Jaya Luintel was a radio reporter in Nepal during the country's civil war, covering the...
By David Tolbert, ICTJ President
July 17, 1998 changed the global landscape of accountability for the most egregious crimes. At that time 120 states ratified the Rome Statute, bringing the International Criminal Court (ICC) into being, a body designed to prosecute perpetrators of war crimes, crimes against humanity and genocide. It was a day in which nations around the globe took a stand against impunity, which we celebrate annually on International Justice Day.
The Rome Statute linked the newly created ICC to the national courts of its member states, establishing it as a court of last resort. National courts have primary jurisdiction over crimes, with the ICC serving as a failsafe of sorts to ensure that perpetrators are held to account. This relationship between national courts and the ICC is known as complementarity, a concept critical to understanding the role that the ICC plays in criminal prosecutions and indeed why we celebrate International Justice Day.
Complementarity affects many people beyond The Hague, in the signatory countries where these horrendous crimes have been committed –victims of human rights abuses, activists, lawyers and judicial officials, even journalists and civil society at large.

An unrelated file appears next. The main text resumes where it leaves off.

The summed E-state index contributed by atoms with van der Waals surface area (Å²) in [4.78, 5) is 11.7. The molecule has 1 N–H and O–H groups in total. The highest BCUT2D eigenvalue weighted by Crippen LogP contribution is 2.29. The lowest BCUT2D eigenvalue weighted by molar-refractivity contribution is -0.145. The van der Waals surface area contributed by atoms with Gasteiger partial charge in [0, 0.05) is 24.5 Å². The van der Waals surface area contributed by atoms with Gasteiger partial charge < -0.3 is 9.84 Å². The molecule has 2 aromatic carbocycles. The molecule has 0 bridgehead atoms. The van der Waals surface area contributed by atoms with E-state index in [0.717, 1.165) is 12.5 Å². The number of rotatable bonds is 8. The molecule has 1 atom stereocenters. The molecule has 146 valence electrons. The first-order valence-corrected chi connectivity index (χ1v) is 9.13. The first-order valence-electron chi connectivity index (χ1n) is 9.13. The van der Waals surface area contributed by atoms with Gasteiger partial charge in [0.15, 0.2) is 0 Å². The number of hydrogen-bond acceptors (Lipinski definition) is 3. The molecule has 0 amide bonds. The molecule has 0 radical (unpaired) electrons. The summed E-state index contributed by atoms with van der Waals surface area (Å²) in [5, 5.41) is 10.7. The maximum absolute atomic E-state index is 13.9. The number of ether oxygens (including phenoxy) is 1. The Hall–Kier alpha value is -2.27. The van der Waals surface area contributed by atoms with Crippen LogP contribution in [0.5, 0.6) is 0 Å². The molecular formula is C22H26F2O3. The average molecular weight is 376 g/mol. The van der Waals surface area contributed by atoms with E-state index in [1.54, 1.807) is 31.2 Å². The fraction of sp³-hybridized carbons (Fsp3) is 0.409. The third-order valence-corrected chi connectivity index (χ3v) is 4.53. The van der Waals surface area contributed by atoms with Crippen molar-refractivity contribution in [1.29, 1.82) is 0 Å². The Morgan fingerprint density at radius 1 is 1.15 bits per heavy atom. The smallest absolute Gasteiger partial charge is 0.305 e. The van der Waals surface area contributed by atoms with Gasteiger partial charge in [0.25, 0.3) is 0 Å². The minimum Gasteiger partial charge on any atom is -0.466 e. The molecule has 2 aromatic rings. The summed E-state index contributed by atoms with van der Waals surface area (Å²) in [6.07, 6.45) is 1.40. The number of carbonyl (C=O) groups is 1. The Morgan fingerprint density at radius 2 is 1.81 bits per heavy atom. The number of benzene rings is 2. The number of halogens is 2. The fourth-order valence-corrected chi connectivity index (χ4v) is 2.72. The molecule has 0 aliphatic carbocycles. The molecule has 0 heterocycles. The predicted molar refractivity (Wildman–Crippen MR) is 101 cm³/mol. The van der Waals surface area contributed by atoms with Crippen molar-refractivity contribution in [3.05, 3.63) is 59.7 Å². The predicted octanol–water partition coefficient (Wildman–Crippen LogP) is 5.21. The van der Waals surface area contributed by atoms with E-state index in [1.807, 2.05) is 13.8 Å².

Because of the central role complementarity plays in the global fight against impunity, this year ICTJ is celebrating International Justice Day with the release of The Handbook on Complementarity: An Introduction to the Role of National Courts and the ICC in Prosecuting International Crimes. Avoiding technicalities, this handbook unpacks the relationship between national courts and the ICC in a straightforward manner for people who are fierce defendants of justice in their own countries, but not necessarily lawyers or specialists. Download the full version for free and explore our multimedia presentation.
Experience shows that without the significant help of civil society organizations working in the country where the crimes are committed (and the pressure they can put on governments) the chances of seeing justice tend to be low. We hope that this handbook will be a useful tool in their tireless fight for accountability.
The struggle against impunity remains as important –and precarious –as ever. In recent years, the ICC has come under attack. States that signed the Rome Statute have ignored arrest warrants from the Court, allowing alleged perpetrators to flout the law. Several national efforts to prosecute perpetrators of atrocities have failed. International cases have crumbled. In short: there is serious concern that perpetrators of atrocity may evade justice, and the lives and well-being of millions of people across the planet hang in the balance.
Given these stakes, complementarity is of utmost importance – to understand it is to understand one of the key tools in this fight. The drafters of the Rome Statute had it right by placing the onus on state parties to investigate and prosecute Rome Statute crimes, as the ICC can realistically only play the role of a court of last resort. That does, however, leave many hard questions - and much work - for the rest of us who work to strengthen national judiciaries. Join us as we explore these questions this International Justice Day.
PHOTO: The ICC premises in The Hague. (UN Photo/Rick Bajornas)